A data acquisition system (DAS) 126 receives the electrical signal data produced by the first through N imaging detectors 102-108 and converts the data into digital signals for subsequent processing. An image reconstruction processor 128 and iterative reconstruction module 138 receive data from the DAS 126, and data storage device 132, input device 134, and display 136 may also be provided.
The imaging data from system 100 may be divided according to several methods to achieve symmetry and allow iterative processing. The number of imaging detectors and/or count rate may determine which of the methods is best suited for a particular application and imaging system configuration.
Timeline 150 illustrates a total acquisition time of three minutes. The image reconstruction processor 128 processes the imaging data in six sub-sets, and the events may be arranged in a matrix according to their detector and x, y coordinate location. At time equal to 0, the acquisition is started 152. At time equal to 30 seconds, the iterative reconstruction module 138 requests that the DAS 126 send first data sub-set 154 comprising event data acquired during the acquisition time from 0-29 seconds from the first through N imaging detectors 102-108. The image reconstruction processor 128 begins to process the first data sub-set 154 while the first through N imaging detectors 102-108 continue to acquire imaging data.
At time equal to 60 seconds, the iterative reconstruction module 138 requests the DAS 126 send second data sub-set 156 comprising event data acquired during the acquisition time from 30-59 seconds from the first through N imaging detectors 102-108. The image reconstruction processor 128 begins to process the second data sub-set 156 concurrently with processing the first data sub-set 154, and the first through N imaging detectors 102-108 continue to acquire data. This process repeats for the time duration of the acquisition, acquiring third data sub-set 158, fourth data sub-set 160, fifth data sub-set 162 and sixth data sub-set 164.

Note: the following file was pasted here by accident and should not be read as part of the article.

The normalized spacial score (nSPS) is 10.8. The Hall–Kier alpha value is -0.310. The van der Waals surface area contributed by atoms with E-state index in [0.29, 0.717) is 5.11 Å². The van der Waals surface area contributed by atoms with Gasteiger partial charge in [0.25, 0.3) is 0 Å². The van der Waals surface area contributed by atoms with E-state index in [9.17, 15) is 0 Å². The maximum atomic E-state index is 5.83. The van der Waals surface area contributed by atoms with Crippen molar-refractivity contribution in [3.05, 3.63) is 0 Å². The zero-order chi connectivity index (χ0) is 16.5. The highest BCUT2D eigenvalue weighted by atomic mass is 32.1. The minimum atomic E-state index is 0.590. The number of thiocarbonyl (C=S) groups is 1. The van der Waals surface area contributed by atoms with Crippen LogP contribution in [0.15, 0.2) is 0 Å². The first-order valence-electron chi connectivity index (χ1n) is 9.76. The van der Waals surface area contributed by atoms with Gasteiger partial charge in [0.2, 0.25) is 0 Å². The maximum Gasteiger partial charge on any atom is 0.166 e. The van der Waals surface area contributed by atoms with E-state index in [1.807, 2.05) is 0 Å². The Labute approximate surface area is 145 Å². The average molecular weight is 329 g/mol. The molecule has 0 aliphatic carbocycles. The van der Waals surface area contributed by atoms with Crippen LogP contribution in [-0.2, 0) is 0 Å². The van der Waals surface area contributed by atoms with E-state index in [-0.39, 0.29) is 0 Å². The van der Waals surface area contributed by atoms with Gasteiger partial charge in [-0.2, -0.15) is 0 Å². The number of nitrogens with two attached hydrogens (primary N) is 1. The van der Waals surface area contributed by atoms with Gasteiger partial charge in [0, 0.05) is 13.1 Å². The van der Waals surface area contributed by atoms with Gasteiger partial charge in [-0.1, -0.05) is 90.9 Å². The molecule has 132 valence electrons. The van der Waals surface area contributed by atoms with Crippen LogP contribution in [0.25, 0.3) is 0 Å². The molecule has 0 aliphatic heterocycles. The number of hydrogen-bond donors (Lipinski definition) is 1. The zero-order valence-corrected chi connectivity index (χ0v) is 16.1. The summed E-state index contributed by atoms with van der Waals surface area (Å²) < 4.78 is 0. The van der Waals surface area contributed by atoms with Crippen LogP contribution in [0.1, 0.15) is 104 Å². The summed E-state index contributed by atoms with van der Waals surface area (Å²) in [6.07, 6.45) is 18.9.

Alternatively, as the events are acquired, the events may be registered as “list-mode”, or listed in a list-mode file according to time of arrival or detection. In this example, each of the first through N imaging detectors 102-108 sends event data to the DAS 126 as each event is acquired. Each of the events is identified by the imaging detector number and x, y coordinate location. At time equal to 30 seconds, the iterative reconstruction module 138 may request the DAS 126 to send first data sub-set 154 which comprises a first list of all acquired events from each of the first through N imaging detectors 102-108. There is no need for the image reconstruction processor 128 to visit pixels which are empty or did not count an event. The image reconstruction processor 128 begins to process the first data sub-set 154 concurrently with the DAS 126 building a subsequent list of the next sub-set of data. At time equal to 60 seconds, the iterative reconstruction module 138 requests the DAS 126 to send the second data sub-set 156 comprising the second list of acquired events. The image reconstruction processor 128 begins to process the second data sub-set 156 concurrently with processing the first data sub-set 154, while the DAS 126 builds a next list for the next sub-set of data. The process is repeated until the acquisition is complete.